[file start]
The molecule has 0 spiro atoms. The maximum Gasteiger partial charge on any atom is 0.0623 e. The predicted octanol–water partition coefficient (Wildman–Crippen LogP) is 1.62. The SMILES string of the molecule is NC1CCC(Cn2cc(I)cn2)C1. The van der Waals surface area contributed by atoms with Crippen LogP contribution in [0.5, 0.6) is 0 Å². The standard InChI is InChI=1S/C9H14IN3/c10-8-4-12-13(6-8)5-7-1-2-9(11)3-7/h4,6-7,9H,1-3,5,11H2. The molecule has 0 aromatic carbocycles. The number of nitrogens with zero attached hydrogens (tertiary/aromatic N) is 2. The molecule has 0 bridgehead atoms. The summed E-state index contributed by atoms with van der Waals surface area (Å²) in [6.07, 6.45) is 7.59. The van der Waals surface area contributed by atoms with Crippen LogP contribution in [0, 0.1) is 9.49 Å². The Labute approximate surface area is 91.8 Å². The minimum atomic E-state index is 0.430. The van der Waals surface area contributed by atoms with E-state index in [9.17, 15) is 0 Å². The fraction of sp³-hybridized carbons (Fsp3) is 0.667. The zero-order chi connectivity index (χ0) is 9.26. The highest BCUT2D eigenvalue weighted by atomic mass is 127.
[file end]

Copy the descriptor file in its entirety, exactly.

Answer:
The molecule has 0 spiro atoms. The maximum Gasteiger partial charge on any atom is 0.0623 e. The predicted octanol–water partition coefficient (Wildman–Crippen LogP) is 1.62. The SMILES string of the molecule is NC1CCC(Cn2cc(I)cn2)C1. The van der Waals surface area contributed by atoms with Crippen LogP contribution in [0.5, 0.6) is 0 Å². The standard InChI is InChI=1S/C9H14IN3/c10-8-4-12-13(6-8)5-7-1-2-9(11)3-7/h4,6-7,9H,1-3,5,11H2. The molecule has 0 aromatic carbocycles. The number of nitrogens with zero attached hydrogens (tertiary/aromatic N) is 2. The molecule has 0 bridgehead atoms. The summed E-state index contributed by atoms with van der Waals surface area (Å²) in [6.07, 6.45) is 7.59. The van der Waals surface area contributed by atoms with Crippen LogP contribution in [0, 0.1) is 9.49 Å². The Labute approximate surface area is 91.8 Å². The minimum atomic E-state index is 0.430. The van der Waals surface area contributed by atoms with E-state index in [9.17, 15) is 0 Å². The fraction of sp³-hybridized carbons (Fsp3) is 0.667. The zero-order chi connectivity index (χ0) is 9.26. The highest BCUT2D eigenvalue weighted by atomic mass is 127.